Less acceptable is Carson's tolerance of the wild party Nancy inadvertently hosts at the mansion, and we'll have to trust that viewing the emergency tracheotomy Nancy performs on an unconscious guest with a pen and a knife won't inspire young viewers to try the same. But these are minor blemishes in a film that, from a moral standpoint, tries to hit the right points.

Roberts, the niece of Julia, is acceptable, but there's more interesting work from Barry Bostwick, Marshall Bell, Caroline Aaron and Pat Carroll in supporting roles.

The film contains a character presumably born out of wedlock, light violence, mild innuendo and mild disobedience of parental authority. The USCCB Office for Film & Broadcasting classification is A-II -- adults and adolescents. The Motion Picture Association of America rating is PG -- parental guidance suggested. Some material may not be suitable for children.

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Forbes is director of the Office for Film & Broadcasting of the U.S. Conference of Catholic Bishops. More reviews are available online at www.usccb.org/movies.

Singapore rating: PG - Parental Guidance

Genre: Thriller, Drama

Running Time: 99 mins

By Harry Forbes

four_web.jpgNEW YORK (CNS) -- Though not aspiring to the artistic heights of that other Marvel Comics franchise, "Spider-Man," "Fantastic Four: Rise of the Silver Surfer" (Fox) nonetheless proves an entertaining enough 95 minutes for the younger set and comic book fans of all ages.

As the film begins, preparations are under way for "the wedding of the century" between Reed, aka Mister Fantastic (Ioan Gruffudd), and Sue, aka Invisible Woman (Jessica Alba).

But you know there's going to be trouble as a mysterious cosmic force -- Galactus -- is wreaking devastating havoc in diverse locations across the globe.

The U.S. Army -- in the person of the imperious General (Andrew Braugher) -- demands Reed help defeat the evil force. Reed has promised Sue he won't let anything interfere with the wedding, but he secretly works on a detection device that will signal where the planet-devouring Galactus will next strike.

The New York wedding is well under way, but when destruction threatens to decimate the Big Apple the pair quickly ditches the nuptials moments before taking the final vows to join with Johnny, aka the Human Torch (Chris Evans), and Ben, aka the Thing (Michael Chiklis), in saving the world.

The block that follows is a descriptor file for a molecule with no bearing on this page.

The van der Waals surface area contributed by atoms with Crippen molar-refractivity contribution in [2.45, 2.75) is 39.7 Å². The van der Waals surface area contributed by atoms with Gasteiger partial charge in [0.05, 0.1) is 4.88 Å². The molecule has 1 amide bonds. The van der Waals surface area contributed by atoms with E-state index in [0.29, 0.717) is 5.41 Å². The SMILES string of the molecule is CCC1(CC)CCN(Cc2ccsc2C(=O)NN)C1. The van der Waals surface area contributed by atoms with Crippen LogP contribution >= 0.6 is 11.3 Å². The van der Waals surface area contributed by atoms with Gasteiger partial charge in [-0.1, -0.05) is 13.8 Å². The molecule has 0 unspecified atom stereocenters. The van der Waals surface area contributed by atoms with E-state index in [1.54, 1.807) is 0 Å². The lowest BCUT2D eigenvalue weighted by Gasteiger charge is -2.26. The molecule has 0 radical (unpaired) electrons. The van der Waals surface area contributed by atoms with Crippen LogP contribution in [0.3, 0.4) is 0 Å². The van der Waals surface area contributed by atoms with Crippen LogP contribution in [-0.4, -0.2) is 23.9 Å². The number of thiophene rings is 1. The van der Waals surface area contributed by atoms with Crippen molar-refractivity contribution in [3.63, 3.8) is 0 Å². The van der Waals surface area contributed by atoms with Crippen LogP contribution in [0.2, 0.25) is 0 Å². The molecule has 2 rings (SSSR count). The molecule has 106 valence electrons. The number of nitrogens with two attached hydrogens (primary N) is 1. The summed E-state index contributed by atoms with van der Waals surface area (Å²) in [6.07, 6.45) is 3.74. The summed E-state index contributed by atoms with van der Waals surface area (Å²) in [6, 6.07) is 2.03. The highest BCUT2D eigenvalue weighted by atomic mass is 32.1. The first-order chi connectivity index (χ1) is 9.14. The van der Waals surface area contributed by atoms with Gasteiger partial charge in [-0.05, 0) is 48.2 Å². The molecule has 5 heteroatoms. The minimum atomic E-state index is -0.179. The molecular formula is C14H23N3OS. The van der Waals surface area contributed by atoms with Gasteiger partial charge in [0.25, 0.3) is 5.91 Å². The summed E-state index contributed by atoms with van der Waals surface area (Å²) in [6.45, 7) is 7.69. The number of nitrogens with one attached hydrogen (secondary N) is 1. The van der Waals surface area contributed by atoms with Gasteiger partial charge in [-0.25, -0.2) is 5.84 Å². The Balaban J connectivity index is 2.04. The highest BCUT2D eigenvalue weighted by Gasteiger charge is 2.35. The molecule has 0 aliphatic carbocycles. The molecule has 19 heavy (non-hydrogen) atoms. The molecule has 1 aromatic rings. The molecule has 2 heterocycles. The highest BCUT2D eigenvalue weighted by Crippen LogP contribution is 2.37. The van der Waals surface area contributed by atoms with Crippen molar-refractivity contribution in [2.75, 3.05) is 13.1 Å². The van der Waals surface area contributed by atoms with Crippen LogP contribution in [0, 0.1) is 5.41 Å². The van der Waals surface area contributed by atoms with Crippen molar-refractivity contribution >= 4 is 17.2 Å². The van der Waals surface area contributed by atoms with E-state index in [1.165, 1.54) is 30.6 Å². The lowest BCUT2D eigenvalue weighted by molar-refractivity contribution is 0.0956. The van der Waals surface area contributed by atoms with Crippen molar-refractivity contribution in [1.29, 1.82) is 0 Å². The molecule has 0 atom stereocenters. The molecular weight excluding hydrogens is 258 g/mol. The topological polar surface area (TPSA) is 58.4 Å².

Their most tangible enemy would seem to be Galactus's emissary, a silver man (voice of Laurence Fishburne) on a flying surf board (the character looks something like a silver Oscar statuette come to life), while they must also contend with their old nemesis, Dr. Victor Von Doom (Julian McMahon), who, seemingly reformed, is now helping the General.

Apart from the flagged elements below, director Tim Story's superior sequel (from a script by Don Payne and Mark Frost) -- with its personable leads, above-average special effects, and not-taking-itself-too-seriously tone -- makes for an engaging B-level adventure with a commendable message on making the right choices in life.

The film contains some mild innuendo and crass expressions, moderate action violence and implied nudity. The USCCB Office for Film & Broadcasting classification is A-II -- adults and adolescents. The Motion Picture Association of America rating is PG -- parental guidance suggested. Some material may not be suitable for children.

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Forbes is director of the Office for Film & Broadcasting of the U.S. Conference of Catholic Bishops. More reviews are available online at www.usccb.org/movies.

Singapore rating: PG - Parental Guidance

Genre: Action

Running Time: 89 mins

I FIND THE article "Why the need for reverence at Mass" (CN, Jun 10) very informative, especially the last paragraph, which says: "We should dress in a modest manner, wearing clothes that reflect our reverence."

Could the Catholic Church give guidelines for dress codes or photographs of what should not be worn? This would indeed be helpful for all parishioners.

Joseph Anne

Singapore 119009